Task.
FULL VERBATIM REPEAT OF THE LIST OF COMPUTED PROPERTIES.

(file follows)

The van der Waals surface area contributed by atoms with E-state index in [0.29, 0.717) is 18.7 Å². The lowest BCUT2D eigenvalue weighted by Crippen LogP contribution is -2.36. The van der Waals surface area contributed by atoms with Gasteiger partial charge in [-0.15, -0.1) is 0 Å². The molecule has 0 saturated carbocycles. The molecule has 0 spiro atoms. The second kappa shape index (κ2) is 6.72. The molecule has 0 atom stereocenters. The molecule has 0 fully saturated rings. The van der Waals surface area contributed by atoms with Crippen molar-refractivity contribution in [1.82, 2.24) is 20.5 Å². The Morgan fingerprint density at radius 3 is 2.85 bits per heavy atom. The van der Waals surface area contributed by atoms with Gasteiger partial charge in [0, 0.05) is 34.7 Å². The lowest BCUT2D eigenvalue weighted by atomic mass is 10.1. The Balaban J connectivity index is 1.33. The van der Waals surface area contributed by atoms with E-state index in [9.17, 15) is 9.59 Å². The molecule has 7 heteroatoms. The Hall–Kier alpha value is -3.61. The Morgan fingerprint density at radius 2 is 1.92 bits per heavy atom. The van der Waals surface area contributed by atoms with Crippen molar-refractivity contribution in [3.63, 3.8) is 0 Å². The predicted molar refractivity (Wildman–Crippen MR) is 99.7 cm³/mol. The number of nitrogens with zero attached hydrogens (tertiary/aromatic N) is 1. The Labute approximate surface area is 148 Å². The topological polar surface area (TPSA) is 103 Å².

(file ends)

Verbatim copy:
The van der Waals surface area contributed by atoms with E-state index in [0.29, 0.717) is 18.7 Å². The lowest BCUT2D eigenvalue weighted by Crippen LogP contribution is -2.36. The van der Waals surface area contributed by atoms with Gasteiger partial charge in [-0.15, -0.1) is 0 Å². The molecule has 0 saturated carbocycles. The molecule has 0 spiro atoms. The second kappa shape index (κ2) is 6.72. The molecule has 0 atom stereocenters. The molecule has 0 fully saturated rings. The van der Waals surface area contributed by atoms with Crippen molar-refractivity contribution in [1.82, 2.24) is 20.5 Å². The Morgan fingerprint density at radius 3 is 2.85 bits per heavy atom. The van der Waals surface area contributed by atoms with Gasteiger partial charge in [0, 0.05) is 34.7 Å². The lowest BCUT2D eigenvalue weighted by atomic mass is 10.1. The Balaban J connectivity index is 1.33. The van der Waals surface area contributed by atoms with E-state index in [9.17, 15) is 9.59 Å². The molecule has 7 heteroatoms. The Hall–Kier alpha value is -3.61. The Morgan fingerprint density at radius 2 is 1.92 bits per heavy atom. The van der Waals surface area contributed by atoms with Crippen molar-refractivity contribution in [3.63, 3.8) is 0 Å². The predicted molar refractivity (Wildman–Crippen MR) is 99.7 cm³/mol. The number of nitrogens with zero attached hydrogens (tertiary/aromatic N) is 1. The Labute approximate surface area is 148 Å². The topological polar surface area (TPSA) is 103 Å².